As a US person, you would then have to meet the Internal Revenue Service (IRS) filing requirements, such as the FBAR, separately. The FBAR forms are usually due by April 15, and there is an automatic extension to file them until October 15.

It is important to note that the FBAR is only a reporting requirement. This means there are no taxes to pay on the highest balance. The only tax you might end up paying is if your savings account or fixed deposit is generating some income. So, the income that is being generated by this account would be expected to be reported on your US tax return and would be taxed accordingly.

We often see individuals who have joint accounts with their spouses or other family members. These accounts would also have to be reported on the FBAR, as long as the US person has the authority or is a joint owner of a bank account.

At times, the company you’re working for may want to give you authority over their financial accounts. This would mean that you have signature authority over the company’s bank accounts, which would then trigger the FBAR filing requirement as well. This filing requirement applies to any other bank account you have authority over.

If you have the filing requirement to report the FBAR, then that account should be added to your FBAR on the basis that you have signature authority over it and control over it. Even though the account is not in your name, it would still have to be reported as long as you have signature authority or are a joint owner of the account.

Why partner with a specialist Expat accountant?

Living outside of the US can make your tax filing requirements complicated. To ensure you pay the minimum amount of taxes, it’s critical to work with an accountant who understands every aspect and avenue for reducing your tax liability. We have a dedicated team of tax accountants who work exclusively with US expats earning and investing in the UAE. Partnering with a specialist expat accountant can help you navigate complex tax regulations and optimize your tax situation.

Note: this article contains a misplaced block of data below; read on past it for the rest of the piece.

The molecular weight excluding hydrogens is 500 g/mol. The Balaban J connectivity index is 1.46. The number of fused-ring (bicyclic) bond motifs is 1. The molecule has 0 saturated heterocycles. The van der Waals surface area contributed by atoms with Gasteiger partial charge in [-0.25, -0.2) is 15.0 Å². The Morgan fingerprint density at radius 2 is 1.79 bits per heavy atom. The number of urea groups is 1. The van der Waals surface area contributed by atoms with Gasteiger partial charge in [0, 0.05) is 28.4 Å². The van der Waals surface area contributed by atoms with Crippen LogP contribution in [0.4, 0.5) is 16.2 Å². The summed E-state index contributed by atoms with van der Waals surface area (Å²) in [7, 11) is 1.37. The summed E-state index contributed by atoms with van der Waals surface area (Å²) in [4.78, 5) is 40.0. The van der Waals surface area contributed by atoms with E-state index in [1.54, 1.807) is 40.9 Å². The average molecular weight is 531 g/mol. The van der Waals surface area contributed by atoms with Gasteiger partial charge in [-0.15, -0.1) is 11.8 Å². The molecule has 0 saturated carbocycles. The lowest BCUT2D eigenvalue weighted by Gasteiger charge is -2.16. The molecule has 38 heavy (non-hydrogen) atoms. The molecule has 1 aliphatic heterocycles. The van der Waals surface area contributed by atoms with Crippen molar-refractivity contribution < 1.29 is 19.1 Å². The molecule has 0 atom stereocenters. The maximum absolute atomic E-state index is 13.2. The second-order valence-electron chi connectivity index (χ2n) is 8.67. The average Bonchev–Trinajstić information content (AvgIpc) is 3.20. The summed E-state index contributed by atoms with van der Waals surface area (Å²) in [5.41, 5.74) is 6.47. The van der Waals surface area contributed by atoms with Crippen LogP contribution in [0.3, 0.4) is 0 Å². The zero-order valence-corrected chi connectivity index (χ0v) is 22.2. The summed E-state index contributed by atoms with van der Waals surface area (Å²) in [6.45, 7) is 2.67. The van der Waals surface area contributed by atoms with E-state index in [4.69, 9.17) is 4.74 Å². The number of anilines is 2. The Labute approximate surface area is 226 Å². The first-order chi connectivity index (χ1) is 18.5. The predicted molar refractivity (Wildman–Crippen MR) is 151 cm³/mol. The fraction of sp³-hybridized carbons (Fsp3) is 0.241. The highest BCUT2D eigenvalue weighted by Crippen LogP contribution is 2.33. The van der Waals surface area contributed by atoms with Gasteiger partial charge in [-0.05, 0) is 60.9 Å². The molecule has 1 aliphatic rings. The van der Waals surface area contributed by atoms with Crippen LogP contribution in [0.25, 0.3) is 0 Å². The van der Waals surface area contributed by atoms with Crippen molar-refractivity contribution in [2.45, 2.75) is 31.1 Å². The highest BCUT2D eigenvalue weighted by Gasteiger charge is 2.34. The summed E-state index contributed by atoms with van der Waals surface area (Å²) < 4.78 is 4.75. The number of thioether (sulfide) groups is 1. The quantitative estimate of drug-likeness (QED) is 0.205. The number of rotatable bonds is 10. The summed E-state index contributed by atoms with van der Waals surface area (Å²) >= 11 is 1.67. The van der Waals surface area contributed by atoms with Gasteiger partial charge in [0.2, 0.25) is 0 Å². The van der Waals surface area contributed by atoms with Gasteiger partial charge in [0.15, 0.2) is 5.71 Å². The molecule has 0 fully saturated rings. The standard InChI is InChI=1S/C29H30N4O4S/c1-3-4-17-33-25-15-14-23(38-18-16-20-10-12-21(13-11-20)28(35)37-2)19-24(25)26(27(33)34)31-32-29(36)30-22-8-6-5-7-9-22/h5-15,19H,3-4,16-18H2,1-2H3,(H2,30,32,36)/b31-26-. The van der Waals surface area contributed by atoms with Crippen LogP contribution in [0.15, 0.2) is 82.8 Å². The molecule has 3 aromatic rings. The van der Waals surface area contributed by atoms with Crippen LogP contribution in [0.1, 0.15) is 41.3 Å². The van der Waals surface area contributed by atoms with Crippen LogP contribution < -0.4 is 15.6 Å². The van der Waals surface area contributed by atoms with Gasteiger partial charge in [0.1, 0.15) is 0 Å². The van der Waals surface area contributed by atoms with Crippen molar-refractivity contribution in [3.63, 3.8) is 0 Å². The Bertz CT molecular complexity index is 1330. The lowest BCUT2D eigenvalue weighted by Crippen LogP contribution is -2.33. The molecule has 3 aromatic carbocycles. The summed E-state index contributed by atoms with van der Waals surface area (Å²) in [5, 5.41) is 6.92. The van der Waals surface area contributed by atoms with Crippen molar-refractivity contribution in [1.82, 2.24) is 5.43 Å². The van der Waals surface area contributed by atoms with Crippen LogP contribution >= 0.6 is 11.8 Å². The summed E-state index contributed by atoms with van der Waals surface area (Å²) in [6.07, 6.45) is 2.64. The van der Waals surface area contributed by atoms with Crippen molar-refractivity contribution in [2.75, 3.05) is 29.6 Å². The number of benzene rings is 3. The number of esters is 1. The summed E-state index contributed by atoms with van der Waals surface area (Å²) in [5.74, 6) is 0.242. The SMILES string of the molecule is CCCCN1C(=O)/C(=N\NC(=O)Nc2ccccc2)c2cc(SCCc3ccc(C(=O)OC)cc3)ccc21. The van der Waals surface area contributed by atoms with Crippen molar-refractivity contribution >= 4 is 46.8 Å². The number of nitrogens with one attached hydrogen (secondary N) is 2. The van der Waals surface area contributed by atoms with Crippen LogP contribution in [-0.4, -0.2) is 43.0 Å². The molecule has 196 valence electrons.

Tax Filing for Your End-of-Service Income

Unlike the United States and other countries, the United Arab Emirates (UAE) does not have any social security or pension income. However, there is something similar to social security, which is referred to as “end of service income.”

Unlike the United States and other countries, the United Arab Emirates (UAE) does not have any social security or pension income. However, there is something similar to social security, which is referred to as “end of service income.”

End of service is the amount you get paid when your employment is terminated. When you leave your employer, they pay you that end-of-service income. As a US person, the end-of-service income you receive cannot be fully excluded from the tax year that you are filing for or the year that you receive the money. This income would be reported and taxed on your United States (US) tax return.

You cannot benefit from the current tax year’s exclusion for that amount because part of the end-of-service is based on services you performed in earlier years. Thus, a portion of that income does not really fall under the current year that you’re earning or the current year that you’re filing a tax return.

For end-of-service income, there is a special calculation that we do for your potential tax return. We look at the total amount you have received. Then, we look at the start date of your employment. Finally, we look at the date that is your last day with your employer.

We then do a calculation to determine how much of that amount is allocated for each year of your employment. And based on the amount that you receive from your employer, we can determine how much of it is allocated to the current tax year that you are filing and how much could be excluded. So, the tax filing process does get a bit tricky.

Normally, we recommend that clients give us a call before they receive their end-of-service. We are then able to make sure that, from a tax perspective, they’re maximizing their benefit. This will ensure that they do their filing for that tax year in an efficient way that will help them later on.